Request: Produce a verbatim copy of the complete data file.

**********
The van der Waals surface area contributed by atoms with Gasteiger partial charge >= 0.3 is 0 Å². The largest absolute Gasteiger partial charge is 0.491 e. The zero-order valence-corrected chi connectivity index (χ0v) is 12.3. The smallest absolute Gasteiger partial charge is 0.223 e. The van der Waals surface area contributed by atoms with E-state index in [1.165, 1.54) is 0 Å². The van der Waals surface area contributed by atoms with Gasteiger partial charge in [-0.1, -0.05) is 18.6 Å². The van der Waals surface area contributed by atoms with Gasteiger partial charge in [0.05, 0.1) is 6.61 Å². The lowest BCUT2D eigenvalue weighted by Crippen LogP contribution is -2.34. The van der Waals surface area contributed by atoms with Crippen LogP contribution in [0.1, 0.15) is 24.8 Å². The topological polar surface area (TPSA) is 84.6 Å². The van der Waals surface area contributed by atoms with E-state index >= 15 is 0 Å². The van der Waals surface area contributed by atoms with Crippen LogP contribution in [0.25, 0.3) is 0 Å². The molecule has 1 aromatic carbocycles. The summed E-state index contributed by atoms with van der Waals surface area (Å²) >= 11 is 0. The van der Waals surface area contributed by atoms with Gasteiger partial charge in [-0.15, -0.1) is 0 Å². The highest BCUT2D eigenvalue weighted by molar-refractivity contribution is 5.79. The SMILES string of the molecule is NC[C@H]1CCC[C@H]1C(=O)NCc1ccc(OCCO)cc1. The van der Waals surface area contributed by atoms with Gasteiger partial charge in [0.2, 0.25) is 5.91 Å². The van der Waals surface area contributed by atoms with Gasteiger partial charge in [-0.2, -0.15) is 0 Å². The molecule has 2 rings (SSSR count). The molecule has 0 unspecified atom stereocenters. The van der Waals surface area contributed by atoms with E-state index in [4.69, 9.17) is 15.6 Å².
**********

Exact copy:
The van der Waals surface area contributed by atoms with Gasteiger partial charge >= 0.3 is 0 Å². The largest absolute Gasteiger partial charge is 0.491 e. The zero-order valence-corrected chi connectivity index (χ0v) is 12.3. The smallest absolute Gasteiger partial charge is 0.223 e. The van der Waals surface area contributed by atoms with E-state index in [1.165, 1.54) is 0 Å². The van der Waals surface area contributed by atoms with Gasteiger partial charge in [-0.1, -0.05) is 18.6 Å². The van der Waals surface area contributed by atoms with Gasteiger partial charge in [0.05, 0.1) is 6.61 Å². The lowest BCUT2D eigenvalue weighted by Crippen LogP contribution is -2.34. The van der Waals surface area contributed by atoms with Crippen LogP contribution in [0.1, 0.15) is 24.8 Å². The topological polar surface area (TPSA) is 84.6 Å². The van der Waals surface area contributed by atoms with E-state index >= 15 is 0 Å². The van der Waals surface area contributed by atoms with Crippen LogP contribution in [0.25, 0.3) is 0 Å². The molecule has 1 aromatic carbocycles. The summed E-state index contributed by atoms with van der Waals surface area (Å²) >= 11 is 0. The van der Waals surface area contributed by atoms with Gasteiger partial charge in [-0.15, -0.1) is 0 Å². The highest BCUT2D eigenvalue weighted by molar-refractivity contribution is 5.79. The SMILES string of the molecule is NC[C@H]1CCC[C@H]1C(=O)NCc1ccc(OCCO)cc1. The van der Waals surface area contributed by atoms with Gasteiger partial charge in [0.2, 0.25) is 5.91 Å². The van der Waals surface area contributed by atoms with Gasteiger partial charge in [-0.2, -0.15) is 0 Å². The molecule has 2 rings (SSSR count). The molecule has 0 unspecified atom stereocenters. The van der Waals surface area contributed by atoms with E-state index in [4.69, 9.17) is 15.6 Å².